B.C. churches put spotlight on Indian orphans
What happens when a young person leaves a sheltered Christian home to make their own way in the city?
That question not only drove a film, but it reshaped a ministry. Mia follows a struggling graduate from a Child of Mine children’s home in India.
Transposition Films was already working on a 14-minute promotional video for Child of Mine when director Trevor Meier decided to take on the bigger challenge of a documentary.
“We chose Mia because her story was the most unfinished, and we can be involved in that story,” says Transposition Films producer Ryan Schroeder, who, along with director of photography Josh Knepper, attends Westside Church, Vancouver.
Child of Mine is a project of Westside and three MB churches in Kelowna: Willow Park, Metro and Sunridge. Child of Mine provides funds and short-term missions support to two homes in India caring for 160 orphaned or abandoned children aged 4–18.
Mentoring children into adulthood
Mia’s mother left when she was baby, and her father brought her to Dar-ul-Fazl (House of Grace) children’s home at age three when he couldn’t care for her. At 18, she left the home to work for a fashion magazine in fast-paced New Delhi.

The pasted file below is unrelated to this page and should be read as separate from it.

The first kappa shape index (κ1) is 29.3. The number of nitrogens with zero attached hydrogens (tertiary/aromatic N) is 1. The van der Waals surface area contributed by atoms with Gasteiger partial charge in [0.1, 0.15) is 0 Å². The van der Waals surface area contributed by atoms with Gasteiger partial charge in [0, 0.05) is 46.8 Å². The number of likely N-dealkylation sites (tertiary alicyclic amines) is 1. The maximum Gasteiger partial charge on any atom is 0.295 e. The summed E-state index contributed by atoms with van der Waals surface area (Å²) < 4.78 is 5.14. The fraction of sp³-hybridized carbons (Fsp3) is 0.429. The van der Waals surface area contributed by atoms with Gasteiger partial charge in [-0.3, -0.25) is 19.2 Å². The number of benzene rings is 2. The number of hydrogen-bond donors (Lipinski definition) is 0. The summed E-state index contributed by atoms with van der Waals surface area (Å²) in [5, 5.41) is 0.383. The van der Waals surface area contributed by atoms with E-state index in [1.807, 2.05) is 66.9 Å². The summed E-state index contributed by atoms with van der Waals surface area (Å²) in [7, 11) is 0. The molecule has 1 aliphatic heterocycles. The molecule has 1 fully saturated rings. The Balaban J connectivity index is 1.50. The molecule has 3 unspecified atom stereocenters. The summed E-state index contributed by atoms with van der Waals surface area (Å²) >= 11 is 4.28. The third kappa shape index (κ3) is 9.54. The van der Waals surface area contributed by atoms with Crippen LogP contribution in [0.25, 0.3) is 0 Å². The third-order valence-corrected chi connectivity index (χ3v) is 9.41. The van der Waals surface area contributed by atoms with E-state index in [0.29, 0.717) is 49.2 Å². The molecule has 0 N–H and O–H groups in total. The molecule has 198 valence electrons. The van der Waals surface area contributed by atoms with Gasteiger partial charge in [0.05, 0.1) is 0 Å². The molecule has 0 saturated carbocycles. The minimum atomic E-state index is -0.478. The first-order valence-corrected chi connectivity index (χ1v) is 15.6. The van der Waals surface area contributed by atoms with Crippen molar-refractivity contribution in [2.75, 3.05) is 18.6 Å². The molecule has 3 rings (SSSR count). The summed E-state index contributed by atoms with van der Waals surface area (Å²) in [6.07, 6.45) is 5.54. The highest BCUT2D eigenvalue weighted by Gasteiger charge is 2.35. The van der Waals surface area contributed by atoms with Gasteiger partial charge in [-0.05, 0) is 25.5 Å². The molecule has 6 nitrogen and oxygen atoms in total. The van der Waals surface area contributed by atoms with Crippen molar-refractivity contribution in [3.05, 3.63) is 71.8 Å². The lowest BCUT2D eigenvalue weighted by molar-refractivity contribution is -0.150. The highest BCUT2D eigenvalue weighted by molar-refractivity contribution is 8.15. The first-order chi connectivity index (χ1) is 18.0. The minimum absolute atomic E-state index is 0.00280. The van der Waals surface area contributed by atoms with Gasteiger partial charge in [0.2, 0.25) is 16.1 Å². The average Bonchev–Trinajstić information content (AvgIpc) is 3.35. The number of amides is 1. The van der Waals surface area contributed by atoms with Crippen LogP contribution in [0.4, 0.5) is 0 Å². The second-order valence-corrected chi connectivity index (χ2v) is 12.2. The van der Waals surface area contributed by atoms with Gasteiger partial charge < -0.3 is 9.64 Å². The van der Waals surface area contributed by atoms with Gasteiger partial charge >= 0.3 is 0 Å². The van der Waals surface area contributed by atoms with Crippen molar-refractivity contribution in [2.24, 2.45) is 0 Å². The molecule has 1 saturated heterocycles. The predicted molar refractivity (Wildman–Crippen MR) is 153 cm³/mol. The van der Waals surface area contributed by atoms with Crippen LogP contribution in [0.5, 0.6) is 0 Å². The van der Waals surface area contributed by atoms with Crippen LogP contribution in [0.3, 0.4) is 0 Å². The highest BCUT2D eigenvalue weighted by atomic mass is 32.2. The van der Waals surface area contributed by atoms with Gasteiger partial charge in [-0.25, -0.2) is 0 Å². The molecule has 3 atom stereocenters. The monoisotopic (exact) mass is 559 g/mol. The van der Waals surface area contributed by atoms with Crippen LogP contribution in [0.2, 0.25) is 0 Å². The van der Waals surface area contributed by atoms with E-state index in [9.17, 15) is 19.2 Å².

“To me, family was this, but there has to be more,” Mia tells the camera. “I wish [the staff from the home would be] in touch with kids who have left. You want someone to talk to. It feels like something’s missing.”
“Halfway through filming, we realized she’s having a hard go of it,” says Schroeder. “We were calling home to Metro pastor Laurence East and Westside’s Chad MacDonald saying we have to put something in place for graduates!”
Out of the film grew the “2+2 program,” in which Child of Mine children are intentionally mentored for two years before they leave the home and two years afterward. The program develops spiritual disciplines, teaches healthy lifestyle choices and offers career counselling.
The promotional film asks churches to partner with Child of Mine; Mia explains why the need is so great – and goes beyond orphans in India.
“Her story is like a lot of Canadians who grow up Christian, go to school in the big city and don’t see how the gospel affects where they are now,” says Schroeder, who recalls feeling tossed between competing ideologies when he left home for film school in Vancouver. Viewers tell Schroeder they can relate to Mia’s search for family and identity.
“Child of Mine’s stated mission of ‘raising the future leaders of India’s church’ is one I’d like to throw myself behind with the gifts God’s given me,” says Schroeder. In a region with less than one percent church presence, the homes are thriving spiritually.
To sponsor a child or graduate through Child of Mine, visit childofmine.ca.
Watch the promotional video at vimeo.com/transposition/childofmine.
To find out about Mia showings, visit tfilms.co.